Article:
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Gomez v. Harbor Freight Tools USA Inc.

United States District Court, M.D. Georgia, Athens Division

July 16, 2018




         Plaintiffs Robert V. Gomez, II, Kaitlyn Ann Wille, and Jennifer Price assert that they were injured when Gomez poured fuel from a Blitz portable gasoline container onto a mostly extinguished fire and the container exploded. Plaintiffs contend that the gas container was defective because it did not have a flame arrestor. The gas container was manufactured by Blitz U.S.A., which declared bankruptcy in 2011. Plaintiffs brought this action against Defendants Harbor Freight Tools USA, Inc., Central Purchasing, LLC, and HFT Holdings, Inc. (collectively, “Harbor Freight”) because they assert that the gas container was purchased from a Harbor Freight store. Harbor Freight seeks summary judgment, arguing that this assertion is implausible because Plaintiffs cannot point to any evidence, either in Harbor Freight's records or testimony from Harbor Freight employees, that Harbor Freight ever sold Blitz gas containers. But Plaintiffs did point to the testimony of Gomez's mother, Ronda Baldree, who testified unequivocally that she bought the gas container at the Harbor Freight store in Valdosta, Georgia and loaned it to her son on the day of the explosion. As discussed in more detail below, this evidence creates a genuine fact dispute on whether the gas container was purchased from a Harbor Freight store. The Court denies Harbor Freight's summary judgment motion (ECF No. 45) on this ground. The Court also denies Harbor Freight's summary judgment motion on Gomez's implied warranty claim but grants Harbor Freight's motion as to Plaintiffs' post-sale failure to warn claims and the implied warranty claims of Wille and Price.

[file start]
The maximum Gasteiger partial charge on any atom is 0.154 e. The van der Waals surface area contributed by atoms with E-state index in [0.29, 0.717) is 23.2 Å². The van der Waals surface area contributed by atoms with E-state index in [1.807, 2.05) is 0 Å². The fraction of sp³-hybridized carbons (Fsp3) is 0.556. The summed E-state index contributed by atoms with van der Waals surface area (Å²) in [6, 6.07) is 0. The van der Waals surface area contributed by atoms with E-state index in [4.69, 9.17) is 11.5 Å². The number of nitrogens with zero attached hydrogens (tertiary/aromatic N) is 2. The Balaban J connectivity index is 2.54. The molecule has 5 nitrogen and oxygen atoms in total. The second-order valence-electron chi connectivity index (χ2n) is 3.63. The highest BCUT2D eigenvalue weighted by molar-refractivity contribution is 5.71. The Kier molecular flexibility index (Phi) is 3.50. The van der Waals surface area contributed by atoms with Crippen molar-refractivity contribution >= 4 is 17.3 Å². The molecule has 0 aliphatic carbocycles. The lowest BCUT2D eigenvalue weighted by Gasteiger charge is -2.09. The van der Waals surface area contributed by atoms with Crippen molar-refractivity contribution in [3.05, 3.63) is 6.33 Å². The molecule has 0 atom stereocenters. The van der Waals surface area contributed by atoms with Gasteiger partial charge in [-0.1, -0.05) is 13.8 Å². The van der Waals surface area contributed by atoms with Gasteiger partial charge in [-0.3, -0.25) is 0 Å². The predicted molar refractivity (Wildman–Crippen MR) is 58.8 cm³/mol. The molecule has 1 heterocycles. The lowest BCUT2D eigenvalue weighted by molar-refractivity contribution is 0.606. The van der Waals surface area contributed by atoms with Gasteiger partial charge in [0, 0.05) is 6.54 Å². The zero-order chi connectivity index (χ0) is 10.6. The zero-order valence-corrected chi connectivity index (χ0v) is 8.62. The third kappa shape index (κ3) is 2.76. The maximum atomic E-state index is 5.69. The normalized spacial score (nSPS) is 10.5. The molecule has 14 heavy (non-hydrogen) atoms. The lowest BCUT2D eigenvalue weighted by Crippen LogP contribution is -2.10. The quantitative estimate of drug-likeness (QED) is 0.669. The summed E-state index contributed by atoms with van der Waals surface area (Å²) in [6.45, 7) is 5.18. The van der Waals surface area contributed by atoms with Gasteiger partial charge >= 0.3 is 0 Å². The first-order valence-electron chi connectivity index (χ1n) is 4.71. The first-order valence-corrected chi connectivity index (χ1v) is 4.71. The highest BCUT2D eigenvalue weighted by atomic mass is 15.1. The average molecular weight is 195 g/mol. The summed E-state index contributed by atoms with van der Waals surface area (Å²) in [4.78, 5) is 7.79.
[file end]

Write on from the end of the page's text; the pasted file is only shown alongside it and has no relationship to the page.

Summary judgment may be granted only “if the movant shows that there is no genuine dispute as to any material fact and the movant is entitled to judgment as a matter of law.” Fed.R.Civ.P. 56(a). In determining whether a genuine dispute of material fact exists to defeat a motion for summary judgment, the evidence is viewed in the light most favorable to the party opposing summary judgment, drawing all justifiable inferences in the opposing party's favor. Anderson v. Liberty Lobby, Inc., 477 U.S. 242, 255 (1986). A fact is material if it is relevant or necessary to the outcome of the suit. Id. at 248. A factual dispute is genuine if the evidence would allow a reasonable jury to return a verdict for the nonmoving party. Id.